Archive for the Dance Category

I’ll Bet You Five You’re Not Alive If You Were In This Film

Posted in Dance, Fashion, FILM, Theatre with tags , , , , , , , , , , , , , , on January 8, 2021 by dcairns

It’s all go. In a shattering development, Uncle Donald, played by Charles “Oh Mr. Kane” Bennett, is discovered prone in the snow, apparently alive — well, it did seem a bit harsh to kill him off in a slapstick comedy. Not that we had particularly come to care about him or anything.

Tillie and Charlie, newlywed, move into Uncle Donald’s palatial estate. Chaplin had found the best way to get comedy business past the hyperactive Keystone cutters was to slip it in during entrances and exits, since for the sake of mere comprehensibility the editors couldn’t really get away with not showing characters appear in or leave a scene. But all bets are off now — Sennett wants six reels, so the frenetic pace of previous Keystones isn’t really being pursued. It’s a relief: we get to watch actors act.

This scene is a relief too, since we get a different shot size from the usual full-figure or occasional wide medium. Of course, head-to-toe is the ideal framing for Chaplinesque comedy, but some variety is also nice. A blast of grainy, monochrome oxygen is admitted into the film.

Chaplin gets some play out of treating the footmen as objects: hanging his hat and cane on one, even leaning on him as if he were a meat pillar. The Henri Bergson idea of comedy arising from the lines of separation between organic and mechanical do seem particularly relevant to Chaplin’s comedy. Probably more than anybody else’s.

Disturbingly, Tillie now becomes a domestic tyrant, browbeating and actual-beating the unoffending footmen.

Mabel gets herself hired as a maid, demonstrating her cute curtsey, which in those days served as a résumé.

Enter Conklin! Charlie and Tillie are throwing a ball. Conklin is described on the internet as playing “Mr. Whoozis,” but he doesn’t seem to have a name in this print. He’s wearing an even bigger version of his Mr. Walrus walrus moustache.

Another guest, this one a simpering fop. Charlie begins instinctively limbering up to kick him. This is undoubtedly a bit homophobic although, on the other hand, Charlie’s character is a blackguard and hound of the first water. Can’t identify the actor: the IMDb makes clear that Keystone thriftily recycled all the contract players from the restaurant, dressed up as party guests. We have familiar worthies like Hank Mann and Harry McCoy (who seems to have played a record nine roles in this), Alice Davenport and Glen Cavender, and of course token extraterrestrial Grover Ligon (that name!). Cautioned by Tillie against booting guests up the rear, Charlie settles for smacking a flunky, to which nobody could possibly object.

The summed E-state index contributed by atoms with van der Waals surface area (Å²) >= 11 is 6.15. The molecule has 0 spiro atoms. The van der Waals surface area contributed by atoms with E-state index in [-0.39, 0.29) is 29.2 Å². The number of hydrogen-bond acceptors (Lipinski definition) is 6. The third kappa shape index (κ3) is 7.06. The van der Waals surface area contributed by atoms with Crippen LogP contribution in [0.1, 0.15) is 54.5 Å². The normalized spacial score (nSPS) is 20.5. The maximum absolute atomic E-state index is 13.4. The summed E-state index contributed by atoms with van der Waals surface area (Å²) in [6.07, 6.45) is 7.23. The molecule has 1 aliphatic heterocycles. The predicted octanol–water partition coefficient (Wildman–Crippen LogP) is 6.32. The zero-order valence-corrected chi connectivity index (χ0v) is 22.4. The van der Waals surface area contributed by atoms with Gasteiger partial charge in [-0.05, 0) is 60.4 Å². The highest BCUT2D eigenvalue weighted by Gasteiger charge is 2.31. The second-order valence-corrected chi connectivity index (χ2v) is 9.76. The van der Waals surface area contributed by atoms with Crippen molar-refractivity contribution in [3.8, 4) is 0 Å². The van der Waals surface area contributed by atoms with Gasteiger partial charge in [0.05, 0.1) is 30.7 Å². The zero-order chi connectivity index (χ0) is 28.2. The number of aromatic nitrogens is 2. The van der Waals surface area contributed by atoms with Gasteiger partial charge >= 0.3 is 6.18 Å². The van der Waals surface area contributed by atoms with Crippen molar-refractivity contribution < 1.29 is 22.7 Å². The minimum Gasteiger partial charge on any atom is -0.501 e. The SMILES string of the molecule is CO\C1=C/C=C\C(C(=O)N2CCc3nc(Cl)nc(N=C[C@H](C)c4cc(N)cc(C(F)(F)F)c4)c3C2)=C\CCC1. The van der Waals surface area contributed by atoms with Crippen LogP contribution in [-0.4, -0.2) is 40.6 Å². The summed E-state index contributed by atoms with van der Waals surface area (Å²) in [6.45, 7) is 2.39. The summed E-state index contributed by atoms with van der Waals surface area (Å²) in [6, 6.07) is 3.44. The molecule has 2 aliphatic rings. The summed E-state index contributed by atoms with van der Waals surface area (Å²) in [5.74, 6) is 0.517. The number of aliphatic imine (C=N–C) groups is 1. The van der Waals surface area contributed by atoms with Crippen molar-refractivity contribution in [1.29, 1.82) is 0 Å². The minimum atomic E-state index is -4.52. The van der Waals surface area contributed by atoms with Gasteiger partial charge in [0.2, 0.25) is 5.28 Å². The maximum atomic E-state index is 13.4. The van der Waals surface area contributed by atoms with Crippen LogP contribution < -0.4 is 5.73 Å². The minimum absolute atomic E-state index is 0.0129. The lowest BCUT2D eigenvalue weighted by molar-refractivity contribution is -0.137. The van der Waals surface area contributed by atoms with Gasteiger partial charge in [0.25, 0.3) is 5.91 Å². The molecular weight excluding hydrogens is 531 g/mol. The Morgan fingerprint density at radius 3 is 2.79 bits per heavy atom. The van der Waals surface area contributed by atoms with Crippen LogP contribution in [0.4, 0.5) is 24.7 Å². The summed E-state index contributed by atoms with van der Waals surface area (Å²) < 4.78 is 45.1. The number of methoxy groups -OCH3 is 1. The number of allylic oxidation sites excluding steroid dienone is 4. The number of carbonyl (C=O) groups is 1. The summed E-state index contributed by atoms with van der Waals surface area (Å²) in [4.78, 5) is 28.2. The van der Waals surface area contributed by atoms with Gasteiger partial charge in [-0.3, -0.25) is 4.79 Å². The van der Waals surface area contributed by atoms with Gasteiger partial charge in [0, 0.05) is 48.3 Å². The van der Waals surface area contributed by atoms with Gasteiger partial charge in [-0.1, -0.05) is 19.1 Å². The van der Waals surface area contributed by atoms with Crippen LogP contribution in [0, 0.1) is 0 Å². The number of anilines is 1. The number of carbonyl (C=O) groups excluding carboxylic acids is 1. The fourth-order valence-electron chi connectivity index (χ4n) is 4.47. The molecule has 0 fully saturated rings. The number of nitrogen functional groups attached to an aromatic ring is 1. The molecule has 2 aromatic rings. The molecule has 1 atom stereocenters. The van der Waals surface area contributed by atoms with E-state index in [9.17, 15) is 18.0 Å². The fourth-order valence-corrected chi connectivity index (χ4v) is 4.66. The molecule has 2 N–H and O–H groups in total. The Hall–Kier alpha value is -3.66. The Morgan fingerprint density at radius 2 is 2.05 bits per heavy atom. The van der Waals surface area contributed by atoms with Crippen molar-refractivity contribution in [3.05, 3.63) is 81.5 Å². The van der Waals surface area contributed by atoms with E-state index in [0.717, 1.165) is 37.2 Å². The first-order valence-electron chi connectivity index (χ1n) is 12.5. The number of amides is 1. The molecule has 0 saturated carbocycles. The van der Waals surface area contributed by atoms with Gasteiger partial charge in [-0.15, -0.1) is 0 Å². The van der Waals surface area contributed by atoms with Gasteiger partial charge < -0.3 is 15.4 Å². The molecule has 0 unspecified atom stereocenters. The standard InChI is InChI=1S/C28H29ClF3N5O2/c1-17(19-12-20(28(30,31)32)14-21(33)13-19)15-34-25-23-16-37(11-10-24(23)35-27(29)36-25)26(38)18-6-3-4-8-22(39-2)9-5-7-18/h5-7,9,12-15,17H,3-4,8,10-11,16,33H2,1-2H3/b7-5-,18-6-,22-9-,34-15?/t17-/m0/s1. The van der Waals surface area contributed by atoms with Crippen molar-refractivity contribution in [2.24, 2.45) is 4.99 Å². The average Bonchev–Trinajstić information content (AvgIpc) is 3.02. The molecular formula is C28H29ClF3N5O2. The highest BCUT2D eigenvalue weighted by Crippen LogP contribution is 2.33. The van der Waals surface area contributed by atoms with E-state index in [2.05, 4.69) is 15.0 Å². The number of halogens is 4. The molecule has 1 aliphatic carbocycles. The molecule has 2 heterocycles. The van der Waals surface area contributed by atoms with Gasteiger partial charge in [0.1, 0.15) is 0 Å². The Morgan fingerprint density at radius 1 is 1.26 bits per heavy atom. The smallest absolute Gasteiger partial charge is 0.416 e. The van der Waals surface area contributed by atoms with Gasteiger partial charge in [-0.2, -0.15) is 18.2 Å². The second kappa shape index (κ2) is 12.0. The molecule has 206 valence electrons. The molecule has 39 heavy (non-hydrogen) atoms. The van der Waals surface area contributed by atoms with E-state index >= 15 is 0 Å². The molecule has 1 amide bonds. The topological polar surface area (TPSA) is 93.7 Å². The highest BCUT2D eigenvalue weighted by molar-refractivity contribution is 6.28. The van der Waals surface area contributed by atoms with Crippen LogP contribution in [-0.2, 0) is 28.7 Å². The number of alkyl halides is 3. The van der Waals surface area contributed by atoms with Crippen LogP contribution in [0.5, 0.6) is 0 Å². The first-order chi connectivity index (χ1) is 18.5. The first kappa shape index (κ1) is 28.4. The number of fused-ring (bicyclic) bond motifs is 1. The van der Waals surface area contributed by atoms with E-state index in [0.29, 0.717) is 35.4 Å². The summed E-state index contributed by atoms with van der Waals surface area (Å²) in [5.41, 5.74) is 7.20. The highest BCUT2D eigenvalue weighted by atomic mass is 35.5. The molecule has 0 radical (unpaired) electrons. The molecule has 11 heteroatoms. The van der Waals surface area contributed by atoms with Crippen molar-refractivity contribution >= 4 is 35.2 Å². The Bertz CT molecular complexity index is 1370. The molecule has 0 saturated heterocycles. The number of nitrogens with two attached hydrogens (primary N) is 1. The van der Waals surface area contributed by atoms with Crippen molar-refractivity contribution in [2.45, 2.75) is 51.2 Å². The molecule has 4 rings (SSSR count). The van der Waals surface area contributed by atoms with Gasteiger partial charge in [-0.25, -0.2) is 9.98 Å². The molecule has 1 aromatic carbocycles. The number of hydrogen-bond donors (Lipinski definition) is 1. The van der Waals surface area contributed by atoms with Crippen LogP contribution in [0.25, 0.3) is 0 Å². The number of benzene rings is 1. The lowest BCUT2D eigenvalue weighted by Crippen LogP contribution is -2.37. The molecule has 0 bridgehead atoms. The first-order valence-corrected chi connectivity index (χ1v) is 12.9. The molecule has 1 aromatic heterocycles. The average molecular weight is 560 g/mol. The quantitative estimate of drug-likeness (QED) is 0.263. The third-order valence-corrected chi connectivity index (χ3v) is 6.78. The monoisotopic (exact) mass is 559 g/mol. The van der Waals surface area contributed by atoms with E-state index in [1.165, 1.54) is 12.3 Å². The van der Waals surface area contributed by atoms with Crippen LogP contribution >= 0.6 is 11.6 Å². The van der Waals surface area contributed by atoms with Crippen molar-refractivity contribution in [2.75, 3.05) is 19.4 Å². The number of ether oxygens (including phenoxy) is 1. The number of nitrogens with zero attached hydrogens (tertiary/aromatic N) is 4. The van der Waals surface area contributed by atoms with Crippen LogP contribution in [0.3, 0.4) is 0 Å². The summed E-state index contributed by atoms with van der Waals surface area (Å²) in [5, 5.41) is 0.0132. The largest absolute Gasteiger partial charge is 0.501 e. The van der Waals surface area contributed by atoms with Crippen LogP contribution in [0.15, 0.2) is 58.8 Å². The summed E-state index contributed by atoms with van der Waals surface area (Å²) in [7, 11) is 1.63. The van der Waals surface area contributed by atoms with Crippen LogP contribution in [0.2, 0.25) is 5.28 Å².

As predicted, Mabel makes an adorable maid. She sticks a finger in a creamy dessert, sampling it. Will she get to flinging pastries later? Sennett recalled, perhaps untruthfully, Mabel pie-ing Ben Turpin upon a random impulse (no such scene appears to exist): “She weighed and hefted the pastry in her right palm, considered it benevolently, balanced herself upon the balls of her feet, went into a wind-up like a big-league pitcher, and threw. Motion-picture history, millions of dollars, and a million laughs hung on her aim as the custard wobbled in a true curve and splashed with a dull explosion in Ben Turpin’s face.”

(Ben Turpin was at Essanay and wouldn’t come to Keystone until years later. But Wikipedia now credits him with receiving the first onscreen pie to the face in 1909, so Sennett was in a way right to give him credit. They also remark that Fred Karno sketches utilised the gag, so Chaplin would have come to Keystone familiar with it.)

I will be kind of disappointed if this party doesn’t turn into a pie fight, even though I rarely find them that funny. I also want a big chase. Ditto.

Mabel confronts Charlie, a spectre at the banquet. Then she retires to the kitchen to ladle booze into herself.

An interesting gaglet occurs when Charlie sneaks off to see Mabel. Tillie, thinking he’s still beside her, reaches over to squeeze his knee while laughing at Mr. Whoozis’s witticisms, or whoozisisms. So instead she’s squeezing a woman’s knee. She finds out her error and is embarrassed, apologises. Her victim goes from looking annoyed to acting forgiving, but as soon as Tillie turns her back the woman is sort of twisting away from her, giving her the fish-eye, a look that says “You’re a weird one, you are.” So is this a lesbian joke? Dressler is an intriguing choice to be doing it, given the rumours and claims.

Charlie persuades Tillie to have a drink, to stop her bullying him, I think. But this is surely a recipe for disaster, or at least for another Highland fling, which is much the same thing. Indeed, soon Tillie has been bitten by a dancing bug, which necessitates for some reason changing from her current weird frilly pantsuit to another, different frilly pantsuit.